CROSS-REFERENCE TO RELATED APPLICATION
This application is a continuation-in-part of U.S. patent application Ser. No. 10/224,852 filed on Aug. 21, 2002 currently pending in the United States Patent Office, and is incorporated herein by reference.
BACKGROUND OF THE INVENTION
1. Field of the Invention
The present invention relates generally to medical (including dental, veterinary, etc.) closure and wound fluid management devices, and in particular to a flexible medical closure screen for closing tissue separations, such as incisions and wounds, which closure member is optionally bioabsorbable. The closure member can be assembled with different components chosen for their functional and material compatibility characteristics.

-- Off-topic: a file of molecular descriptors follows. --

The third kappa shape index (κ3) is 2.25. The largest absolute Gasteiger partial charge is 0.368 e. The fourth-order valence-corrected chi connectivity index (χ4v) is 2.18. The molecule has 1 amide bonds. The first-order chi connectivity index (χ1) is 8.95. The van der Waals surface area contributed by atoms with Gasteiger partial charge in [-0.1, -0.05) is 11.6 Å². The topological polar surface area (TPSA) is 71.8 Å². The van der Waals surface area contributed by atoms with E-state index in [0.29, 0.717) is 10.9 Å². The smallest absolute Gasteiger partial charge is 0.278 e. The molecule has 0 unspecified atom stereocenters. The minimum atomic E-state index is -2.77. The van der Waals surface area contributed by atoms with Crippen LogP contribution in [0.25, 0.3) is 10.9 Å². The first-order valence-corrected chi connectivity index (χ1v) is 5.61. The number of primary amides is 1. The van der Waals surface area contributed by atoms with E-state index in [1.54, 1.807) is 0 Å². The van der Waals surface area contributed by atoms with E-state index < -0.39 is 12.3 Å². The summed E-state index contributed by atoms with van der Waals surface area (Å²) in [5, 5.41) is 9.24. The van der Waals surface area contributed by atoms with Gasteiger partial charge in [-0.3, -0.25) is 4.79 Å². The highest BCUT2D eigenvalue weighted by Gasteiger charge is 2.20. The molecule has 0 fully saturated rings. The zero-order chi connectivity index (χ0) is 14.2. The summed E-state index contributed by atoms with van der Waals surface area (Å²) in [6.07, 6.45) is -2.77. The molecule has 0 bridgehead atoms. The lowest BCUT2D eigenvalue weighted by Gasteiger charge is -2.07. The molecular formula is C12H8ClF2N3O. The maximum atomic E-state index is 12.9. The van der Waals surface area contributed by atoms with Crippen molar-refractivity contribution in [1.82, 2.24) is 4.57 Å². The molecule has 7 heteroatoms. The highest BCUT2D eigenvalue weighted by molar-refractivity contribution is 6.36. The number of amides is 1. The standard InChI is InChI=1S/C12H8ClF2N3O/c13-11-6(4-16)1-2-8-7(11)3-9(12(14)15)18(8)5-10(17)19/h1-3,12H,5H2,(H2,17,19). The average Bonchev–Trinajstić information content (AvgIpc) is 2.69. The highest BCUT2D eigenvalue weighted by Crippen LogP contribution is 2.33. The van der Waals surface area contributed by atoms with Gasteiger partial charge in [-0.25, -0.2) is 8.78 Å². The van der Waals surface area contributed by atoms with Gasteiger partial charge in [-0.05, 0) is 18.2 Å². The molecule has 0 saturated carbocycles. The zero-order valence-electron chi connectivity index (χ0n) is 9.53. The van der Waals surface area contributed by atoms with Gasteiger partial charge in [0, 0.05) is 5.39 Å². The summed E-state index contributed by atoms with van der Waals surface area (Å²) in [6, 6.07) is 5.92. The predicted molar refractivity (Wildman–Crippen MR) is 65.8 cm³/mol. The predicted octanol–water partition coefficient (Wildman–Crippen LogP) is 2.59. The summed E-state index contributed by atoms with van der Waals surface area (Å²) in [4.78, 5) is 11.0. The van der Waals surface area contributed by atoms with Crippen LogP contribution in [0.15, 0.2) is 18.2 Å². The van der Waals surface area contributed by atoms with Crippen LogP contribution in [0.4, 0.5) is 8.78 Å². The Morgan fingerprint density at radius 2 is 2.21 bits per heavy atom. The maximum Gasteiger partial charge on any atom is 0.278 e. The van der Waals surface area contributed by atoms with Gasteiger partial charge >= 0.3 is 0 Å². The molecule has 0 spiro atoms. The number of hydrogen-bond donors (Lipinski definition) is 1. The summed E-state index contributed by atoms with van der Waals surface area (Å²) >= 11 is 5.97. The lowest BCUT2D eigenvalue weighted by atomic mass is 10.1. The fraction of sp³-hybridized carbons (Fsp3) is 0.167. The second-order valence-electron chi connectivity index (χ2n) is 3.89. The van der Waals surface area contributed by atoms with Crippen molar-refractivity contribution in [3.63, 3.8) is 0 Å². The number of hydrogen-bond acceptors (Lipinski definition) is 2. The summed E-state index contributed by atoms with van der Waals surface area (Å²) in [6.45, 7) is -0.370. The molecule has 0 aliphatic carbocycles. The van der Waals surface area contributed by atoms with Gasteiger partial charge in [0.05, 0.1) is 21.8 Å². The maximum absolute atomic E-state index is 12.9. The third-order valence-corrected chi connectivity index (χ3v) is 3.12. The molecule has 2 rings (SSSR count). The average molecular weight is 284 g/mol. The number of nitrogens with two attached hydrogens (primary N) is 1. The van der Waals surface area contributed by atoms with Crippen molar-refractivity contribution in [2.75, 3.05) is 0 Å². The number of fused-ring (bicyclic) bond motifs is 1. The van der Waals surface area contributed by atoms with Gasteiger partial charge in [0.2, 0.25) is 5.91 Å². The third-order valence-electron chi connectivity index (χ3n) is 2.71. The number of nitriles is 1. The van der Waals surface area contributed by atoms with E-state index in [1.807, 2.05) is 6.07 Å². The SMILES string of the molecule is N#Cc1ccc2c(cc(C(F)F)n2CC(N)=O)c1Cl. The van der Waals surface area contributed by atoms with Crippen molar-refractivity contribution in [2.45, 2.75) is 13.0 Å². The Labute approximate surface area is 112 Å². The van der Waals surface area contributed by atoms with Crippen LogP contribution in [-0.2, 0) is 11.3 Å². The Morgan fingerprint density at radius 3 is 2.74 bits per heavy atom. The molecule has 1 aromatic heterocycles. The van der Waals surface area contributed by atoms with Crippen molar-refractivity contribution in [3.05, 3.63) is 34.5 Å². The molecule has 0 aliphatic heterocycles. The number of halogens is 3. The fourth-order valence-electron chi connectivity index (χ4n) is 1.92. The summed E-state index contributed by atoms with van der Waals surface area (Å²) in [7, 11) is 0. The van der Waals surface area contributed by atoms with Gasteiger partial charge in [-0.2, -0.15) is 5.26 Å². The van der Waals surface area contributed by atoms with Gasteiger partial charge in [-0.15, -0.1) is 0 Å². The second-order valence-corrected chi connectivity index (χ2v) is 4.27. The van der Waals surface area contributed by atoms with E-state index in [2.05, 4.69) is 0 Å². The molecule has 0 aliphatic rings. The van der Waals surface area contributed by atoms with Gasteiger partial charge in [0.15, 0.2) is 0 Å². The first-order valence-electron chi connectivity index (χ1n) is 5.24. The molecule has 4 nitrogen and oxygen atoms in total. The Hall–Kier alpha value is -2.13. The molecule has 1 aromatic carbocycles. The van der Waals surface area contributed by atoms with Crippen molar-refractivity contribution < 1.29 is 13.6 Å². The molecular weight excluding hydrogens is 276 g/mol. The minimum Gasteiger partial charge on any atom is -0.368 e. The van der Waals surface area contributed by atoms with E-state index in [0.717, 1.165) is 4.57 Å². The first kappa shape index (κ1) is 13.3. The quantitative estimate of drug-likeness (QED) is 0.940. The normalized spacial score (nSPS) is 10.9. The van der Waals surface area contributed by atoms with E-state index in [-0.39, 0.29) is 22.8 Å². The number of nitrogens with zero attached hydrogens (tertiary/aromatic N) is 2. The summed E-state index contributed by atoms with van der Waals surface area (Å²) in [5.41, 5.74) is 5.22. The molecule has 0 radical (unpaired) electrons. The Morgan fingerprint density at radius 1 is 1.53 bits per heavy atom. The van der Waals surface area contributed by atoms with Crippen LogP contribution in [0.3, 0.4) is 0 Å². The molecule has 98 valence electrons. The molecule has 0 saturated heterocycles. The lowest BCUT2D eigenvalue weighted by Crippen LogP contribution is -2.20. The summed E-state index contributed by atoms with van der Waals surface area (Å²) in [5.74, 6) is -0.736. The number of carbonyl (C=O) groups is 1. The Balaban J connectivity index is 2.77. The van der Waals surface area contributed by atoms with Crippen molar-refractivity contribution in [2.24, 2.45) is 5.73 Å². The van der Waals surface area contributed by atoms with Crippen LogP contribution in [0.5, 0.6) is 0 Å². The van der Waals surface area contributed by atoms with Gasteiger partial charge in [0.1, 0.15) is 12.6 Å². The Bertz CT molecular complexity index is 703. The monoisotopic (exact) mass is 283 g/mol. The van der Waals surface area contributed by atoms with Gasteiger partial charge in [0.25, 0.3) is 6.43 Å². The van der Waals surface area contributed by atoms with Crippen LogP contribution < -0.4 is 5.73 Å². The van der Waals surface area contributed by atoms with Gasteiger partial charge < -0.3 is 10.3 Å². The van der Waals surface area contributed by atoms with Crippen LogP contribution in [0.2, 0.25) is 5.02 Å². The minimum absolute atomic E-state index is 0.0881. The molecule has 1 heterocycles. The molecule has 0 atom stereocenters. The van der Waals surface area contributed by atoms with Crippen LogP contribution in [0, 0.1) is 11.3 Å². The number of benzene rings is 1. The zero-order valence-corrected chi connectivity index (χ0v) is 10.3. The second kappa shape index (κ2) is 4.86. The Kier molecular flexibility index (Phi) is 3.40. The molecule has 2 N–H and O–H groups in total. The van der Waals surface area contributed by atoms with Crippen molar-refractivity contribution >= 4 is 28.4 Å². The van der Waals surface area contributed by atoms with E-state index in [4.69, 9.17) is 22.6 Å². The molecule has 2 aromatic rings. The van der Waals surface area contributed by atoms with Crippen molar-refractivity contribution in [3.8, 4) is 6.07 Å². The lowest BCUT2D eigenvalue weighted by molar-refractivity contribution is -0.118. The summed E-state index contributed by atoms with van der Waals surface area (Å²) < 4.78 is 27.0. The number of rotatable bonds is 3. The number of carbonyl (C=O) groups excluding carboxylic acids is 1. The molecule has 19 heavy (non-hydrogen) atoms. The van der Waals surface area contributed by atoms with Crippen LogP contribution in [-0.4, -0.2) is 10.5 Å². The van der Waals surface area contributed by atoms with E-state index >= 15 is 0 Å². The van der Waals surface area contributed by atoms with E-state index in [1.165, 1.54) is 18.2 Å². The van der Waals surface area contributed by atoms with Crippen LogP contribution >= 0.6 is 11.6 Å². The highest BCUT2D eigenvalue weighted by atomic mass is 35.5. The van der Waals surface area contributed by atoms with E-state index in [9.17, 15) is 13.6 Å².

2. Description of the Prior Art
In the medical field, which is broadly defined to include dentistry, veterinary medicine, etc., cutaneous incisions are commonly performed in surgery to provide access to underlying tissue, organs, joints, skeletal structure, etc. Incision and closure techniques are an important part of surgery in general. They tend to occupy surgical teams and other resources for significant portions of many surgical procedures.